“In a sense, this is all there is to the Universe! If no energy is ‘flowing’ – a colloquialism by which we mean ‘being transformed from one form to another’ – then nothing is happening at all. Here is the first step on the road to answering Schrödinger’s question – What is Life? Whatever it is, it is a process by which energy is transformed from one form to another”
Before I begin my book review I think I should introduce the writer first. Professor Brian Cox is one of my favorite scientists, not because he is the smartest but more to how easy it is for him to deliver complex science understanding into something much easier. He is a talented speaker, no matter how complex the matter he is delivering he is still able to enchant people.
I first knew Professor Cox from Sunshine. He was the advisor for the movie and he is also the one that inspired Cillian. Cillian was sort of copying him when he was playing as Robert Capa in Sunshine. I remember one interview where he clearly said that he even copied the way Cox clasps his hand when he is sitting. Cillian spent a lot of time with him so that he can understand more about physics. Prof. Cox is an easy going person, smart but still looks cool.
I have just seen this last series of Wonders about a month ago and I am fortunate to find the ebook version of the accompanying documentary. For each series of Wonders (Wonders of The Solar System, Wonders of The Universe and Wonders of Life), Prof. Cox always wrote the companion book. It’s nice to be able to see the documentary and read the book afterward because the book fills the holes in the documentary.
Brian Cox is a particle physicist, he is not a biologist, he has other biologists as his advisors while filming the documentary and writing the book. Through this book, Prof. Cox asks these profound questions, “What is Life? Where did it come from? Why does it end?” To answer that question, he explains how biological appearances both the tiny cell to the physical being are control by the law of Physics such as gravity, time , energy, etc. The easiest example is when he highlights why big animals can’t jump and why tree is never going to as tall as 1 km, everything connects to gravity. It really is interesting to read how he shares the wonders of biology through the law of physics.
I can easily see how he admires Darwin and his evolution theory, the book mostly shares about evolution and natural selection. The way he delivers his explanation is easy to understand and creates deep root that whatever I have read in the book, I can still remember it.
“The paramecium has no nervous system or brain, and yet it has a rudimentary sense of touch; when it bumps into something, it changes its behaviour. The biochemical mechanism underlying the paramecium’s touch response is known as an action potential.”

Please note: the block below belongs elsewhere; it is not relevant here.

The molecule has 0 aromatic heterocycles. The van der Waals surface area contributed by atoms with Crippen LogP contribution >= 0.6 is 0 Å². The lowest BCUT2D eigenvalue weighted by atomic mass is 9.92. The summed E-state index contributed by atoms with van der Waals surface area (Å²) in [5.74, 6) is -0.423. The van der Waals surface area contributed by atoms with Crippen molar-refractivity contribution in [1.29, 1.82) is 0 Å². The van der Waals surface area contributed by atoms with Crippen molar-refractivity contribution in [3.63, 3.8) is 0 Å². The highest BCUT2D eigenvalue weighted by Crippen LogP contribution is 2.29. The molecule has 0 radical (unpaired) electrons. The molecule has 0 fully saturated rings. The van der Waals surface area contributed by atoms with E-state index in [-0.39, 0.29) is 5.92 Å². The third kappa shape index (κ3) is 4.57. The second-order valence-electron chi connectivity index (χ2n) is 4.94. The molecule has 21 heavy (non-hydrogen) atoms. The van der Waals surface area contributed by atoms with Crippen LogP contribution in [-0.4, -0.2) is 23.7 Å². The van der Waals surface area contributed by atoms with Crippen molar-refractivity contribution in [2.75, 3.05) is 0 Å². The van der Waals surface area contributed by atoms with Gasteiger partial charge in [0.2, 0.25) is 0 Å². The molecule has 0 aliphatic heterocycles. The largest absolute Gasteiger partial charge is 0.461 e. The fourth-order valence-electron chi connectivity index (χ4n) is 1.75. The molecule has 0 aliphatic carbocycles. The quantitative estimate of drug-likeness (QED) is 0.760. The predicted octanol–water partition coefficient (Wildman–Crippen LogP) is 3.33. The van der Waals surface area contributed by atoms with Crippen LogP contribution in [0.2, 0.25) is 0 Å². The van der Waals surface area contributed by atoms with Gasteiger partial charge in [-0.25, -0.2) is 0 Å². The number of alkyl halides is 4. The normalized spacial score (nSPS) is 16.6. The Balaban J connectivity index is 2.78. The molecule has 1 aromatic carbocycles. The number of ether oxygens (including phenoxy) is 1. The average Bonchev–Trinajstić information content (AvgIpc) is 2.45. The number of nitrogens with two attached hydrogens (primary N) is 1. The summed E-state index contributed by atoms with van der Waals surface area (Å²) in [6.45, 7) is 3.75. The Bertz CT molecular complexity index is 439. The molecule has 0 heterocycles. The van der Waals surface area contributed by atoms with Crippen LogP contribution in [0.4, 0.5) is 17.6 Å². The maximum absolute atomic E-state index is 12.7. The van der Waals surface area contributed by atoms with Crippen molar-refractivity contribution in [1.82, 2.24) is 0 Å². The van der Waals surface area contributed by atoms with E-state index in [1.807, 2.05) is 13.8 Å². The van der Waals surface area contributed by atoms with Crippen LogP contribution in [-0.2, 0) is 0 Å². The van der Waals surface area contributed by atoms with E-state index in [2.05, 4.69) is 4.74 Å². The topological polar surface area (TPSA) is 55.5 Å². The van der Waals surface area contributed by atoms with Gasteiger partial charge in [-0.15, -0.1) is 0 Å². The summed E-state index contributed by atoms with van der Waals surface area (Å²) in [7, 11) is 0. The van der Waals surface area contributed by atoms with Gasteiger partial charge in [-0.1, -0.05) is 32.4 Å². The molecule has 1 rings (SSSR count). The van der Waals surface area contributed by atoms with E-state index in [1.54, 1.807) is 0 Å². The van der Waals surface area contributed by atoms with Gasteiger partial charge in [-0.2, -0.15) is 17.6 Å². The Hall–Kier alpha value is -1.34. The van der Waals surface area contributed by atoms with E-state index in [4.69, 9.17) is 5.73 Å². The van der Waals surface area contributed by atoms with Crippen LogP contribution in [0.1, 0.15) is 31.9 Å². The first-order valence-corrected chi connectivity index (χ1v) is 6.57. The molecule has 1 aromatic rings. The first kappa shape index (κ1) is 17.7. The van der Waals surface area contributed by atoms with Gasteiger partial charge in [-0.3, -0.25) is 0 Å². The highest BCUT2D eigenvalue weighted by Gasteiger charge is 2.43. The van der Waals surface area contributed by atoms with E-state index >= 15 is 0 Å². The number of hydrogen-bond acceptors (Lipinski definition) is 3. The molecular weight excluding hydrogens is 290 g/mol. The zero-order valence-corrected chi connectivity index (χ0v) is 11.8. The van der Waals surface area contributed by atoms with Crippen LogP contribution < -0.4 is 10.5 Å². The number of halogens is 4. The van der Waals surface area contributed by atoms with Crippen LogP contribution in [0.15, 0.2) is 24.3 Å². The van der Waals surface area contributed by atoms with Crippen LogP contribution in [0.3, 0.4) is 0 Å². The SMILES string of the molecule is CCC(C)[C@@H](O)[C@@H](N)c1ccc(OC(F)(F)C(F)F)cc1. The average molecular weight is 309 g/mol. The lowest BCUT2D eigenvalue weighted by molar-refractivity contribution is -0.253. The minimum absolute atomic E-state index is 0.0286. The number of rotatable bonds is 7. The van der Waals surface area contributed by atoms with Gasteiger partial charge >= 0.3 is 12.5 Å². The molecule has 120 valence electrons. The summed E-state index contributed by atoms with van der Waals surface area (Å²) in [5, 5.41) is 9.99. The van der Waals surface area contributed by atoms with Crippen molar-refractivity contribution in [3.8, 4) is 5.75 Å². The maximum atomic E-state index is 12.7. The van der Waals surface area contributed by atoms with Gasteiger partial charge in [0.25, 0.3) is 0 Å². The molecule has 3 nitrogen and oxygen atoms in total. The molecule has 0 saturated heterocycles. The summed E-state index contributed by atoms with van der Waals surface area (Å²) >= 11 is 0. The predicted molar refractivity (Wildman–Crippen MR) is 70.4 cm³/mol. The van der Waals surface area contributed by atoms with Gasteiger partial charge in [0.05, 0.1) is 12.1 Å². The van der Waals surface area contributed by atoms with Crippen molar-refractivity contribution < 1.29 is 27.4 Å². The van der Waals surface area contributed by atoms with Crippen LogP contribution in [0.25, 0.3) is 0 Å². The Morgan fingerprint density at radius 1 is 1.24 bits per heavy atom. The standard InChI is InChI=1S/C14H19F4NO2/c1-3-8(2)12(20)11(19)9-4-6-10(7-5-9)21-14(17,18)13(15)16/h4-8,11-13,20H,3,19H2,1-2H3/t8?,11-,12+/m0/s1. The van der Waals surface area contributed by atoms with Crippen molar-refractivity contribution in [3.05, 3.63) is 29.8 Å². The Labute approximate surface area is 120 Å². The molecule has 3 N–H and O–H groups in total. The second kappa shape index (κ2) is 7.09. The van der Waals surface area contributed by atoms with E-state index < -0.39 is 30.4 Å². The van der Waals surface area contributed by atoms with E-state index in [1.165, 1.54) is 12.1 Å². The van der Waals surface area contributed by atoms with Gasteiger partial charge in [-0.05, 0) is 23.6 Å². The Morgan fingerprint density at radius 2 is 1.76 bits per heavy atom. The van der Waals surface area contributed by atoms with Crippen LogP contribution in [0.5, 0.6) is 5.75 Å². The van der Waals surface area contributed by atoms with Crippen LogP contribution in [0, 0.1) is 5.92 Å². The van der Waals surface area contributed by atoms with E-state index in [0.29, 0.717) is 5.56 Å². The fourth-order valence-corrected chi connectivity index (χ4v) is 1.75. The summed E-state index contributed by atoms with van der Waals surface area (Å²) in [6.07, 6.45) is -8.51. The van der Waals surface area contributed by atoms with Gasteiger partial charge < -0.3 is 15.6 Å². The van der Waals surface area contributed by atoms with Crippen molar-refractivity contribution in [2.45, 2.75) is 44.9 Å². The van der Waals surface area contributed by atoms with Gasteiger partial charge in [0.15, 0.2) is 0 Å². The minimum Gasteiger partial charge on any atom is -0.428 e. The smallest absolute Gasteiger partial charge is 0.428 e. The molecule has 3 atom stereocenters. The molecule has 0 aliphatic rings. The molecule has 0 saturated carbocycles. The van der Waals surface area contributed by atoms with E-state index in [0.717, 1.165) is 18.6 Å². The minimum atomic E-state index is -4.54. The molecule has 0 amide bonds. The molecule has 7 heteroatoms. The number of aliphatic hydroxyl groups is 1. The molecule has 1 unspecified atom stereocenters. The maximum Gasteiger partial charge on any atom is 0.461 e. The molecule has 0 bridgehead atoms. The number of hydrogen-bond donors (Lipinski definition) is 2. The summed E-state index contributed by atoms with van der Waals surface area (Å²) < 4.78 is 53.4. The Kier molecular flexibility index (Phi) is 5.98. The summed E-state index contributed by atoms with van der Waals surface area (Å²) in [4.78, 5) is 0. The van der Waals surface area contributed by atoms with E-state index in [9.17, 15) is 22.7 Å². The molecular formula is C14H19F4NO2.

From the quote above, I can understand more about biology and the electricity that pass through our body as a way to carry information.
From this book, I can see that Prof. Cox is not only a scientist but also has a great literary ability. He can romanticize science. I honestly think he romanticize science way better than Crichton. Just read this quote to see what I mean:
“Found in the wet highland regions of the southeastern state of Victoria and on the island of Tasmania, the mountain ash groves are almost Tolkienesque. In February, the shifting mists fight a running battle with the weakening late summer Sun, rendering every frame of towering columns in unique light, a fidgeting artistry calmed by the fragrant wet wood and fast-damped reverberation of the forest. This is a land of giants. The evergreens will grow a metre in a good year, reaching heights in excess of 100 m during their 400-year lives before physics intervenes like an irritating council official in a high-visibility vest to ensure that the world does not become too magical.”
The book also shares a lot of beautiful images, from the amazing zoomed eyes of mantis shrimp to beautiful scenery of Mount Taal. He also provides diagram that can make anyone who read the book understand the complexity of science easier. He always uses good reference to all the theory but at the same he also shares his own opinion.
By reading this book, I learned more how to connect science. As we all know, there are three major science: Chemistry, Physics and Biology. I have been teaching chemistry for years and I often ignore the other science major. This book has changed the way I look at science. Everything connects and one can’t exist without the other.
I highly recommend this book to anyone who loves science.
“Given there are over half a trillion galaxies in the observable Universe, the idea that there are no other planets out there with webs of life at least as complex as our own seems to me to be an absurd proposition.”